Coming from Colombia, a country where its own name – the land of Columbus – is an affirmation of its colonial past and a possible obstacle to postcolonial futures, in my school I was taught mainly European colonial History. Within our scarce culture of memory, often insensitive to death, it is only until recently that we conceive the power of citizenship in the construction of our histories. This is why I highly admire the collective public manifestations of acknowledgment of the life and struggle of social leaders and environmentalist activists who have been systematically murdered. I am also quite curious on what can emerge from the recent discussions about potential new name proposals for the country.
From statues that have been replaced with other statues as in Buenos Aires, to that sunk in the ocean as in Bristol , or the one beheaded in Boston, covered by mirrors or plastic bags, left only with a horse, or merely covered with paint, these exercises of collective iconoclastism has evidenced how outdated History is.
Are these manifestations flattening the curve of vertical power? Beyond isolated events, or circumstantial reactions, perhaps we should understand them within broader historical constructions capable of transcending the symbolic realm. Every case is different and should be thoroughly reviewed taking into account its own specificities. In fact, I consider the diversity of approaches necessary in the emergence of plural histories.
Maybe these collective performative examinations could take place periodically over time.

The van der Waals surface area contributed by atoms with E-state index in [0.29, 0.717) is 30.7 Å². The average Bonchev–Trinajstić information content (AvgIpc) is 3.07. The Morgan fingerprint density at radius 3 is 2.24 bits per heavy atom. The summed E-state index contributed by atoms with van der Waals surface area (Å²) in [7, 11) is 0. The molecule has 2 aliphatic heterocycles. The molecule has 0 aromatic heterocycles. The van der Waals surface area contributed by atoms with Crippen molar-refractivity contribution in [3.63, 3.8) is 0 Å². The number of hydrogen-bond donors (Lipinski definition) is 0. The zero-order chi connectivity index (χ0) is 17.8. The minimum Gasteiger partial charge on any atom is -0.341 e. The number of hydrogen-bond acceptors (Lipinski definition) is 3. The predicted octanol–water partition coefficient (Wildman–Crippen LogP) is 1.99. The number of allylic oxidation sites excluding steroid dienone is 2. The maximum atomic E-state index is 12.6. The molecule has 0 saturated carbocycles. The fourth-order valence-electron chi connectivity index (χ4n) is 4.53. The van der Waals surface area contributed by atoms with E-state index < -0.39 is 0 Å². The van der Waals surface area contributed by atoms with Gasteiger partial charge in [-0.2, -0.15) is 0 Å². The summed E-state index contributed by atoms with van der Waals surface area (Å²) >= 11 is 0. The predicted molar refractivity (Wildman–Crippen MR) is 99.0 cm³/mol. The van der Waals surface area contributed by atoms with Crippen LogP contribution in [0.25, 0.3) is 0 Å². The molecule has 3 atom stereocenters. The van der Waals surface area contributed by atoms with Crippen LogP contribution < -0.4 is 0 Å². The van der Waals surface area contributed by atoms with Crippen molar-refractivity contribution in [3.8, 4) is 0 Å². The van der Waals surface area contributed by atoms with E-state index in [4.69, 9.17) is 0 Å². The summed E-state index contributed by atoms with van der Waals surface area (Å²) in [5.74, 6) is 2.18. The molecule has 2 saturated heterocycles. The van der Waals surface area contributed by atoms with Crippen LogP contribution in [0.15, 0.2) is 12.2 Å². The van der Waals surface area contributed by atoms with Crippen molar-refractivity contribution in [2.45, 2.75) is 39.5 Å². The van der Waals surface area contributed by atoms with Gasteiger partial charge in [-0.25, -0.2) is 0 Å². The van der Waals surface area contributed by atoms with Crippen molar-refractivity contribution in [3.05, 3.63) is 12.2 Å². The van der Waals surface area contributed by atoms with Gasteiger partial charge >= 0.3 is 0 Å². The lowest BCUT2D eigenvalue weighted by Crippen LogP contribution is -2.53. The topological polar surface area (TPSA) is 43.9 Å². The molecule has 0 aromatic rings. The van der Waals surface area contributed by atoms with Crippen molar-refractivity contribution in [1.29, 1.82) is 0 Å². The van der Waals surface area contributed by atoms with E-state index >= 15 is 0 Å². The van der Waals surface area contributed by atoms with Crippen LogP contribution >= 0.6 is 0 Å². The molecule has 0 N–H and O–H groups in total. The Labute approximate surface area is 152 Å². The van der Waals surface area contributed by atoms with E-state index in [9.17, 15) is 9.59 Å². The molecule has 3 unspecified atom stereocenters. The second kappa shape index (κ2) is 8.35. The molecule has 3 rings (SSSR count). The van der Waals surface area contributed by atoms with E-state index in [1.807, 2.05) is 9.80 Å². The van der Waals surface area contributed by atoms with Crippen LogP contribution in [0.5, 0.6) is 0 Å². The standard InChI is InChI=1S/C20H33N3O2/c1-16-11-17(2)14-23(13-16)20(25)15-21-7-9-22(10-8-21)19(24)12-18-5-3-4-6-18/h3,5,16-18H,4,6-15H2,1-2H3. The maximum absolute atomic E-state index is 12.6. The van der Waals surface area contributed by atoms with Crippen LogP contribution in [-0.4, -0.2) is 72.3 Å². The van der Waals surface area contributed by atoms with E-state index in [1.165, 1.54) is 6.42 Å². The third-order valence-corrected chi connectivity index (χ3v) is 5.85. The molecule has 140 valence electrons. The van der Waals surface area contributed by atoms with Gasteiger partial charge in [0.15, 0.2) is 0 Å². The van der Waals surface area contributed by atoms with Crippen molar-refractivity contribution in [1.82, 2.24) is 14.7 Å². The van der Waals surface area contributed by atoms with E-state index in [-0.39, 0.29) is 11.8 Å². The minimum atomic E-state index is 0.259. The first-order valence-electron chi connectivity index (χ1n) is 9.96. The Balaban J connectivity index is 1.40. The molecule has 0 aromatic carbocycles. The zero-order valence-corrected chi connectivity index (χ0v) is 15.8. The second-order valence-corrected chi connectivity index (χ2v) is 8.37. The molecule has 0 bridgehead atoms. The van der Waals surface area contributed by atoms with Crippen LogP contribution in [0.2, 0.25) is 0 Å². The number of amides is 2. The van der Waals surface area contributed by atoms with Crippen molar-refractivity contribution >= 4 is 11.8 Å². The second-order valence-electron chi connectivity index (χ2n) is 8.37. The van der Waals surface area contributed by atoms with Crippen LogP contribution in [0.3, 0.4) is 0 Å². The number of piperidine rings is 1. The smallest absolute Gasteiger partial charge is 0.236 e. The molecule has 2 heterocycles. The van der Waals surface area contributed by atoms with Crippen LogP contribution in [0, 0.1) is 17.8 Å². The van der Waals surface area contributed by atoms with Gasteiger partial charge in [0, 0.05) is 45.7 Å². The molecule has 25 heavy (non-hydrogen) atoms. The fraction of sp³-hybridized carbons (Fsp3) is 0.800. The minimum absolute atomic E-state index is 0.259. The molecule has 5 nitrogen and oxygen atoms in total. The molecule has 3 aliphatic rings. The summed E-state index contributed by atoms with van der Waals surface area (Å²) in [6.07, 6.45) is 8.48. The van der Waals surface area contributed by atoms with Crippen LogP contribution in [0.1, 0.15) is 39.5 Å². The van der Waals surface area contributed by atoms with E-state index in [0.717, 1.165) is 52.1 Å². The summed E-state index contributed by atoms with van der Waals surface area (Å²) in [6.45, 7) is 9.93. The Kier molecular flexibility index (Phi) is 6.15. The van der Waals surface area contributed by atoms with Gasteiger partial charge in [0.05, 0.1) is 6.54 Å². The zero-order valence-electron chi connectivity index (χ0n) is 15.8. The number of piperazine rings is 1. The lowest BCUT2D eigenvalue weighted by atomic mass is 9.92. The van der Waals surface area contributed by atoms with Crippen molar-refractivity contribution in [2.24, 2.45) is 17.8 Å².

The Great Mosque at Djenné, Mali is being collectively restored every year. “The residents of Djenné come together to put a new layer of clay on their mosque every April, just before the rainy season. The crépissage is both a necessary maintenance task to prevent the mosque’s walls from crumbling and an elaborate festival that celebrates Djenné’s heritage, faith, and community. It’s also an act of defiance.” – I imagine these processes of periodical collective examination, re-shaping and alteration translated into the construction of other symbols and histories.
So what could we potentially have in the place of outdated statues?
What if pedestals become platforms of speech and public expression where diverse people can stand up and express their opinion? What about update-able monuments made through materials that allow recontextualization? Or digital open source platforms, as Wikipedia, where through a process of consent, users can access and update the content exposed? There are certainly many interesting possibilities we should start considering as a follow up of these actions.
Why have societies chosen to immortalize characters and structures of power who have triggered death? As we are activating our role as citizens in the administration of historical memory, maybe we can also engage ourselves as living beings in the process of administration of the planet. Maybe we begin to conceive horizontal non anthropocentric monuments – altars to praise the life in both humans and non humans.
What if the Amazon rainforest or the Kilimanjaro volcano become our monuments of the future?